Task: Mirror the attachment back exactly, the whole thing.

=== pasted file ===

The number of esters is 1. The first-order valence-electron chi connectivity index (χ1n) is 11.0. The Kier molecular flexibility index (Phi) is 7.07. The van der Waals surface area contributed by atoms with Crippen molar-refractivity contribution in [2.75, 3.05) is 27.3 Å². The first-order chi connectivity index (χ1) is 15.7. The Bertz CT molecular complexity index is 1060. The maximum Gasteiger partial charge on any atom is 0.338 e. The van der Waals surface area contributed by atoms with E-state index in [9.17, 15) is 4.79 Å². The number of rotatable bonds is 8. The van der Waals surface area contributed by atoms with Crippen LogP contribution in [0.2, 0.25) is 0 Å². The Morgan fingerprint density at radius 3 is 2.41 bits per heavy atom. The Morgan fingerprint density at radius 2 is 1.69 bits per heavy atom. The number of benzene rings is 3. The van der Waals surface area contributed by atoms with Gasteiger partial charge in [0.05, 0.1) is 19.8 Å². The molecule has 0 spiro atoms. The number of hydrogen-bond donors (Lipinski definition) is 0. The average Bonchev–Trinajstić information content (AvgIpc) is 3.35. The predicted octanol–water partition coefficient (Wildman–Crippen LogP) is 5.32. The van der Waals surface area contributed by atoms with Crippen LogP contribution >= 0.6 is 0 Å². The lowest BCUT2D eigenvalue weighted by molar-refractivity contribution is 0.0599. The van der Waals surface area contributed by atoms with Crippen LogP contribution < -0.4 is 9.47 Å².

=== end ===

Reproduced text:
The number of esters is 1. The first-order valence-electron chi connectivity index (χ1n) is 11.0. The Kier molecular flexibility index (Phi) is 7.07. The van der Waals surface area contributed by atoms with Crippen molar-refractivity contribution in [2.75, 3.05) is 27.3 Å². The first-order chi connectivity index (χ1) is 15.7. The Bertz CT molecular complexity index is 1060. The maximum Gasteiger partial charge on any atom is 0.338 e. The van der Waals surface area contributed by atoms with E-state index in [9.17, 15) is 4.79 Å². The number of rotatable bonds is 8. The van der Waals surface area contributed by atoms with Crippen LogP contribution in [0.2, 0.25) is 0 Å². The Morgan fingerprint density at radius 3 is 2.41 bits per heavy atom. The Morgan fingerprint density at radius 2 is 1.69 bits per heavy atom. The number of benzene rings is 3. The van der Waals surface area contributed by atoms with Gasteiger partial charge in [0.05, 0.1) is 19.8 Å². The molecule has 0 spiro atoms. The number of hydrogen-bond donors (Lipinski definition) is 0. The average Bonchev–Trinajstić information content (AvgIpc) is 3.35. The predicted octanol–water partition coefficient (Wildman–Crippen LogP) is 5.32. The van der Waals surface area contributed by atoms with Crippen LogP contribution >= 0.6 is 0 Å². The lowest BCUT2D eigenvalue weighted by molar-refractivity contribution is 0.0599. The van der Waals surface area contributed by atoms with Crippen LogP contribution < -0.4 is 9.47 Å².